What happens when 96 Russian-speaking college students and young professionals gather for a weekend of Jewish learning? “A sense of instant community,” is Steve Bogdanov’s answer.
Bogdanov, who was born in Minsk and came to the United States in 1995, was among the participants at the sixth annual Russian Shabbaton and Birthright Israel Reunion, the flagship event of Russian Hillel, which is a program of Hillels Around Chicago. The Shabbaton, which was held Feb. 20-22 at Indian Lakes Resort in Bloomingdale, began in 2004 with the goal of offering Russian-speaking Jewish young adults in Chicago a venue to meet each other and learn together. This year’s Shabbaton attracted participants from Chicago, Milwaukee, Minneapolis, Indianapolis, Cincinnati, New York, Philadelphia, Boston and Tampa, Fla.
“From the first moment, from when Shabbat started, we came together as a community,” Bogdanov, 24, said. “It didn’t matter where you were from, whether it’s Minsk or Moscow, your religious background … We became like a little union, like a Russian Jewish family.”
A second-year law student at John Marshall Law School, Bogdanov is part of Russian Hillel’s School of Madrichim, which teaches leadership skills. In addition to a weekend of learning, the Shabbaton was a chance for Bogdanov and eight other members to showcase what they had learned in the six months since the program started.
Marina Ryklin, a University of Illinois at Chicago senior and a School of Madrichim member, said the Shabbaton’s theme, “Yesterday, Today, Tomorrow: History, Immigration & Identity,” appealed to her desire to explore the different patterns of migration her family experienced. She felt a sense of connection to other participants because “we were raised with the same values and the same environment,” Ryklin, 23, said.
“It’s nice to have a connection right away because you came from a country that didn’t accept you,” said Ryklin, whose family emigrated from Minsk in 1992. “I think Russian-American Jews are a totally different heritage. We are unique in nature.”
That sense of uniqueness was explored in a variety of ways throughout the weekend, including marking the beginning of Shabbat with songs in Hebrew, Russian and English. Participants also enjoyed a festive dinner and a chance to take part in traditional rituals such as the Kiddush, the Ha’Motzi and the washing of the hands. For some, the Shabbaton presented the first opportunity to take part in Jewish ritual.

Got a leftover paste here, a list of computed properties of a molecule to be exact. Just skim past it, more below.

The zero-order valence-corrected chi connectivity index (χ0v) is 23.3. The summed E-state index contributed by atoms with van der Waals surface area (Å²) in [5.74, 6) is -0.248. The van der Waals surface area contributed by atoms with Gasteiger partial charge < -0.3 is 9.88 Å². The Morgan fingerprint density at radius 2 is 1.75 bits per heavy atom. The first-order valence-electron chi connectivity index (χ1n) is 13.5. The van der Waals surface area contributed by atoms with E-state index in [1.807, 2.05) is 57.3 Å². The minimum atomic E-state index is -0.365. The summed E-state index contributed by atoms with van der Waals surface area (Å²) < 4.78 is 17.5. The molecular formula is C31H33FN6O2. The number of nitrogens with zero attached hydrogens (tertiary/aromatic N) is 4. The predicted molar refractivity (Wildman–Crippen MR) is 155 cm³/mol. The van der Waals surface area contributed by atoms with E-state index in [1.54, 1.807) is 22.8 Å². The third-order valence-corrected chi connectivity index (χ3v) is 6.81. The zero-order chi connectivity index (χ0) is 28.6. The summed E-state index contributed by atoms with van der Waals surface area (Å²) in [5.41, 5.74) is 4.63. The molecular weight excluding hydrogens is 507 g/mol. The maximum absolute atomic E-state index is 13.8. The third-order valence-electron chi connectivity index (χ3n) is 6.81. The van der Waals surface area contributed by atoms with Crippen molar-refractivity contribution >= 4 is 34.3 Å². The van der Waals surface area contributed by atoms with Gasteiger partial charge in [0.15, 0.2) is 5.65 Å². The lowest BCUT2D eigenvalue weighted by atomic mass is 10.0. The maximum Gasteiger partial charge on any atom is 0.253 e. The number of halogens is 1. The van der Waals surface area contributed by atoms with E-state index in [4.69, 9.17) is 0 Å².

On Saturday, professional Jewish educators from around the country addressed everything from the role of naming in Jewish culture to the various denominational paths within Judaism and from finding love in the Jewish community to the places where Jews have lived historically, including Ethiopia, Cuba and India.
Undoubtedly the most important question—and the reason many participants chose to attend the Shabbaton—is one of self-identity. The blending of one’s Russian and Jewish heritage with an American or Israeli education has created a convoluted identity.
“People who aren’t Russian-speaking and didn’t immigrate as Jews to America don’t really know about the experience,” said Liliya Mzhen, 21, who lives in Florida and heard about the Shabbaton through her Birthright Israel group leader. “It’s hard to discuss this with people who aren’t of the same background.”
To help decipher the identity puzzle, this year’s Shabbaton featured a scholar in residence, who provided an academic take on being a Russian-speaking Jewish American. University of Colorado-Boulder Associate Professor David Shneer, who focuses on Russian-Jewish history in his research, engaged the mind and focused on migration stories and the feeling of “gerness” (ger is Hebrew for stranger). Shneer not only used texts by Russian-American writers, but also the parasha (Torah portion) of the week, Mishpatim, which details all the things forbidden to the Israelites, including mistreating the ger. The feeling of gerness is common to all immigrants and especially to Russian-speaking Jews as they seek a place to fit in.
“The entire experience was eye-opening,” said Mzhen, whose family came from Kiev in 1993. “The main thing is that we all come from the same background, culturally and religiously. We may not have grown up as religious as other Jews, but we still have both of those qualities, which we should keep alive. And I got to speak a little Russian, which I don’t get to do with people my age at home.”